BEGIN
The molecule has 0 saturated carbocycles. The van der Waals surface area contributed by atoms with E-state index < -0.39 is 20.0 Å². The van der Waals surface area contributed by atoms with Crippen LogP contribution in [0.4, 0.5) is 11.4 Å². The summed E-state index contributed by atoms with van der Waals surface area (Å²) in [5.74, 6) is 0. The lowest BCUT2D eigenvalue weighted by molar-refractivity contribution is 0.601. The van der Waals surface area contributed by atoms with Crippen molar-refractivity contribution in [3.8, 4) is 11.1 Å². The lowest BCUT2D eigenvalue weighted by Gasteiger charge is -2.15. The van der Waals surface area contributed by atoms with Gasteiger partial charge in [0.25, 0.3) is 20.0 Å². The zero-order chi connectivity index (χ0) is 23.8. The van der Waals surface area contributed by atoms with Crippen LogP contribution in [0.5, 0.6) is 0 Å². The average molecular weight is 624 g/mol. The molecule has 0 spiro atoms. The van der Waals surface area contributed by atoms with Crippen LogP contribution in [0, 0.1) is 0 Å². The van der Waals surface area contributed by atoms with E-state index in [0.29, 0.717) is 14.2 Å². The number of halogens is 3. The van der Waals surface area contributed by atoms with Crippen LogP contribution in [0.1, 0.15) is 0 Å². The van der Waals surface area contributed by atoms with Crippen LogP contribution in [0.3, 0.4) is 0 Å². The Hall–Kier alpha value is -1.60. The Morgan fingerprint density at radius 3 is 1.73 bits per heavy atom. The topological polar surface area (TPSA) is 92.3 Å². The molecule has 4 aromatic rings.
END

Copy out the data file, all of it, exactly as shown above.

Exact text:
The molecule has 0 saturated carbocycles. The van der Waals surface area contributed by atoms with E-state index < -0.39 is 20.0 Å². The van der Waals surface area contributed by atoms with Crippen LogP contribution in [0.4, 0.5) is 11.4 Å². The summed E-state index contributed by atoms with van der Waals surface area (Å²) in [5.74, 6) is 0. The lowest BCUT2D eigenvalue weighted by molar-refractivity contribution is 0.601. The van der Waals surface area contributed by atoms with Crippen molar-refractivity contribution in [3.8, 4) is 11.1 Å². The lowest BCUT2D eigenvalue weighted by Gasteiger charge is -2.15. The van der Waals surface area contributed by atoms with Gasteiger partial charge in [0.25, 0.3) is 20.0 Å². The zero-order chi connectivity index (χ0) is 23.8. The van der Waals surface area contributed by atoms with Crippen LogP contribution in [0.5, 0.6) is 0 Å². The average molecular weight is 624 g/mol. The molecule has 0 spiro atoms. The van der Waals surface area contributed by atoms with Crippen LogP contribution in [0, 0.1) is 0 Å². The van der Waals surface area contributed by atoms with E-state index in [0.29, 0.717) is 14.2 Å². The number of halogens is 3. The van der Waals surface area contributed by atoms with Crippen LogP contribution in [0.1, 0.15) is 0 Å². The van der Waals surface area contributed by atoms with Crippen LogP contribution in [0.3, 0.4) is 0 Å². The Hall–Kier alpha value is -1.60. The Morgan fingerprint density at radius 3 is 1.73 bits per heavy atom. The topological polar surface area (TPSA) is 92.3 Å². The molecule has 4 aromatic rings.